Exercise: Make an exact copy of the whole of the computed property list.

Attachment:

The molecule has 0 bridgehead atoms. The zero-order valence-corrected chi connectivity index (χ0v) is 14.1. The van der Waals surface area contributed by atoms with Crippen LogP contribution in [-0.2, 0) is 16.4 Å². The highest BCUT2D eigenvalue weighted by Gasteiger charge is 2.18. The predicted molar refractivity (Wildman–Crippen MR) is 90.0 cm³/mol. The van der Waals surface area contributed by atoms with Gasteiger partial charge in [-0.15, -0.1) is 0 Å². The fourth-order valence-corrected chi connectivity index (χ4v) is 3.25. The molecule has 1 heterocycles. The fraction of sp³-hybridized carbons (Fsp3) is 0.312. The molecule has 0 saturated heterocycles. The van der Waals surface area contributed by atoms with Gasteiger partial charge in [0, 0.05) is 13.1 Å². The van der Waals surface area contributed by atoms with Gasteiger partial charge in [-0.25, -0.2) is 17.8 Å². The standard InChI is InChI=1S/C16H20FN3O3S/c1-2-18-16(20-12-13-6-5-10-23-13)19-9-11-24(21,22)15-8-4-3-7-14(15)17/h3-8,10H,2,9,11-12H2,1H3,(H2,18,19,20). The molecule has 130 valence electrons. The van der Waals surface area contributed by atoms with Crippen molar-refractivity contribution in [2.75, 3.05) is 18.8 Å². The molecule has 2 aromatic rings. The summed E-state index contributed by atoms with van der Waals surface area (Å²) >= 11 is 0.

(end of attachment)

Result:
The molecule has 0 bridgehead atoms. The zero-order valence-corrected chi connectivity index (χ0v) is 14.1. The van der Waals surface area contributed by atoms with Crippen LogP contribution in [-0.2, 0) is 16.4 Å². The highest BCUT2D eigenvalue weighted by Gasteiger charge is 2.18. The predicted molar refractivity (Wildman–Crippen MR) is 90.0 cm³/mol. The van der Waals surface area contributed by atoms with Gasteiger partial charge in [-0.15, -0.1) is 0 Å². The fourth-order valence-corrected chi connectivity index (χ4v) is 3.25. The molecule has 1 heterocycles. The fraction of sp³-hybridized carbons (Fsp3) is 0.312. The molecule has 0 saturated heterocycles. The van der Waals surface area contributed by atoms with Gasteiger partial charge in [0, 0.05) is 13.1 Å². The van der Waals surface area contributed by atoms with Gasteiger partial charge in [-0.25, -0.2) is 17.8 Å². The standard InChI is InChI=1S/C16H20FN3O3S/c1-2-18-16(20-12-13-6-5-10-23-13)19-9-11-24(21,22)15-8-4-3-7-14(15)17/h3-8,10H,2,9,11-12H2,1H3,(H2,18,19,20). The molecule has 130 valence electrons. The van der Waals surface area contributed by atoms with Crippen molar-refractivity contribution in [2.75, 3.05) is 18.8 Å². The molecule has 2 aromatic rings. The summed E-state index contributed by atoms with van der Waals surface area (Å²) >= 11 is 0.